The fertilizer price landscape has experienced a dramatic change during the past months.
As reported last week in the “Hay Pellets” section of eHay Weekly, the bi-weekly Illinois Production Cost Report indicates the cost of retail potash (0-0-60) rose from $327 per ton in October 2020 to its current value of $776 per ton. That’s a price hike of 137%. Urea (46-0-0) went from $353 in October 2020 to $810 a year later, a 130% price rise. Phosphorus fertilizers, DAP and MAP, are up 90% and 115%, respectively.
“High fertilizer prices mean we need to tighten up nutrient management,” said John Grove at last week’s Kentucky Grazing Conference. “We really need to think about doing a better job managing nutrients, both the ones we already have as well as the ones we’re likely to be applying.”
The extension soils specialist with the University of Kentucky pointed out that there is no reason to apply nutrients that are not needed, especially given the current cost of fertilizers.
“In a grazing operation, nutrient removal is largely driven by animal removal,” Grove said. “Nutrient removal in a pasture system generally isn’t as high compared to other crop production systems. But it’s also important to control nutrient losses from soil erosion, water runoff, and the chemical fixation of phosphorus and potassium. This makes it important to have a robust forage stand, which helps to slow down water movement and allows for rapid uptake of soluble nutrients as they’re made available to the plants.”
Start with a soil test
“You can’t deal with high fertilizer prices without a soil test,” Grove asserted. “Soil tests may not be perfect, but without them you cannot target lime and nutrients to those pastures that will most likely result in a positive economic return from applications.”
According to Grove, the first thing to look at on a soil test report is the soil pH. This is the indicator of the soil environment where nutrients will be applied. “Unlike fertilizer, lime prices have remained relatively stable,” he said. “The only thing that may increase is the delivery or application charges because of higher fuel prices.”
Maintaining an optimum soil pH aids in the availability of nutrients and helps maintain a strong legume component, which in turn provides a cheap source of nitrogen for grass growth. “Keeping a soil pH of between 6 and 7 allows for maximum nutrient availability for most macro and micronutrients,” Grove noted. “If it’s a clover-grass situation, you can be toward the lower end of the range, and for alfalfa, you’ll want to be toward the mid to upper end.”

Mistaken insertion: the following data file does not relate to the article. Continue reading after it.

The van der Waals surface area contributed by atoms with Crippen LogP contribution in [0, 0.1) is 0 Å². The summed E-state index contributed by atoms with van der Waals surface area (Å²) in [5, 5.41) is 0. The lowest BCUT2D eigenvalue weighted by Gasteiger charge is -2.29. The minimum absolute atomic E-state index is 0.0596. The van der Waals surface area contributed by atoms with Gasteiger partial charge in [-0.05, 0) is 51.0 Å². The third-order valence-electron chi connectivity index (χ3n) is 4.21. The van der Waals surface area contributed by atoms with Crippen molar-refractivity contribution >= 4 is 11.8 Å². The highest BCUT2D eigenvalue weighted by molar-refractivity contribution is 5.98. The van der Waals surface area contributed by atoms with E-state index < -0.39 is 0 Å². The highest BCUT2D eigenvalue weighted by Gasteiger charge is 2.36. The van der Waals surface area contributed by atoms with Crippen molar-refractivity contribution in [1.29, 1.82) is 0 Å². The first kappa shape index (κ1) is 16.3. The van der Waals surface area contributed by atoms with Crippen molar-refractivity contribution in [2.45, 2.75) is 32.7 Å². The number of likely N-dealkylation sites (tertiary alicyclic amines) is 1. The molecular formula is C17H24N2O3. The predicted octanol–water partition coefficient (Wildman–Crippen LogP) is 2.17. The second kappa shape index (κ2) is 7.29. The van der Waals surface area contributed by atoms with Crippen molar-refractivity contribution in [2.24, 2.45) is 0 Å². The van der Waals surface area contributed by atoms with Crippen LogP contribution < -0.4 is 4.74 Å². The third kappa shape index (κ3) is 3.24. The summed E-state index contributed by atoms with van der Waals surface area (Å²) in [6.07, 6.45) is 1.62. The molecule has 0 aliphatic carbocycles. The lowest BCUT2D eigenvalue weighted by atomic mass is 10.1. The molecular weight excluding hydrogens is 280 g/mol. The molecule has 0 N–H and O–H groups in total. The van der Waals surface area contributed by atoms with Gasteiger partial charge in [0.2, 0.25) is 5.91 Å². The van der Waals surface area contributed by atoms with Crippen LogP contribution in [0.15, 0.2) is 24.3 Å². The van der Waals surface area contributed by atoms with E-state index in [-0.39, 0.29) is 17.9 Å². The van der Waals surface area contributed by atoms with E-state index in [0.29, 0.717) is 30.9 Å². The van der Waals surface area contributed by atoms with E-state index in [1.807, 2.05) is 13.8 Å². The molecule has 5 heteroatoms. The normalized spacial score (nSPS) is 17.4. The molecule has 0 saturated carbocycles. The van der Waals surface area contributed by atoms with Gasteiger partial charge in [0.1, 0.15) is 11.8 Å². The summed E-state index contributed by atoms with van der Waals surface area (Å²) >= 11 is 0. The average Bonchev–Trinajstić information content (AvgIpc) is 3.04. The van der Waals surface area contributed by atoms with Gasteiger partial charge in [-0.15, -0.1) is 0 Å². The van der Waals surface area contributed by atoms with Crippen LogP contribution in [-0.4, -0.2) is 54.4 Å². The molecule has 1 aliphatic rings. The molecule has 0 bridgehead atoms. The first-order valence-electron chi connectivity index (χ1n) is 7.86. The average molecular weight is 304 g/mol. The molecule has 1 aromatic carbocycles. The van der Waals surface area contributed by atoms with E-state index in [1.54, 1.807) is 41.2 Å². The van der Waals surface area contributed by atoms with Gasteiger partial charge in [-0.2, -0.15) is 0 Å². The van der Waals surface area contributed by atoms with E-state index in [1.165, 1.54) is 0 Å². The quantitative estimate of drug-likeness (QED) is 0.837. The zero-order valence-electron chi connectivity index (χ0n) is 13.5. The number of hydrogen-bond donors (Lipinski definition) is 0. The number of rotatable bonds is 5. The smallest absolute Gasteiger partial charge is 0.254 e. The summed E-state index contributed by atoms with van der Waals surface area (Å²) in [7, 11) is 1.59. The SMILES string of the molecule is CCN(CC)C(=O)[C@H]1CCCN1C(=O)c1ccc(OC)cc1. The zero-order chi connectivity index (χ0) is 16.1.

Aside from soil pH, the next most important levels to evaluate are phosphorus (P) and potassium (K). This information will guide the recommended application rate, which is based on numerous past research trials. Levels will also dictate the probability of an economic yield response.“If soil test levels are low to somewhere in the mid-medium range, there will be a high probability of a positive economic fertilizer application response,” Grove said. “From mid-medium to very high levels, the likelihood of a response drops dramatically.”
The soils specialist explained that maintenance applications of P and K fertilizers recommended for pastures in the upper third of the medium range may not be a smart or affordable investment given our current fertilizer prices. He noted that maintenance fertilizer applications are subject to physical loss and reduced plant availability from fixation, which could be compared to making negative interest on money put into a soil nutrient savings account. For soils testing mid-medium or higher, Grove suggested holding off on any maintenance applications until fertilizer prices moderate.
Timing is everything
When it comes to making fertilizer applications, rates are important, but so is timing. Lime, for example, needs to be applied six months to one year before the elevated pH is desired. Poultry litter also needs time to mineralize and provide available nutrients for the crop.
Timing is important for soluble nitrogen fertilizers as well. If applied too early, the nitrogen is subject to loss before the crop is ready to use it.
“The timing of nitrogen for cool-season pastures is going to be different than for warm-season pastures,” Grove noted. “Further, the correct timing for either type of grass is going to vary depending on year-to-year weather variability.”
The most common nitrogen source used on pastures is urea, which is subject to volatilization losses if applied to a dry soil surface. For this reason, Grove recommends applying urea when a rain event is expected in the next 72 hours. An alternative is to apply a urease inhibitor to the urea, which helps to stabilize the nitrogen for two to three weeks but also adds expense.
“Urease inhibitors tend to be more numerous than effective,” Grove stated. “Buy one that has an effective concentration of NBPT as its active ingredient.”
Skip the purchased nitrogen
The most cost-effective nitrogen management program for pastures involves the use of legumes. “Keeping an adequate level of legumes in a pasture can eliminate the need for purchased nitrogen, improve forage quality, and mitigate the effects of toxic tall fescue,” Grove noted.
Coupled with legumes, it’s also critical to ensure an even distribution of nutrients from animal manure. This is best accomplished with a rotational grazing strategy and a winter-feeding system that doesn’t involve a centralized feeding area. When all three components are implemented, little to no additional purchased fertilizer is needed.
To conclude, Grove warned against purchasing “too good to be true” fertilizer products and enhancers. “Be wary of products promising greater nutrient availability that are applied at low application rates,” he cautioned.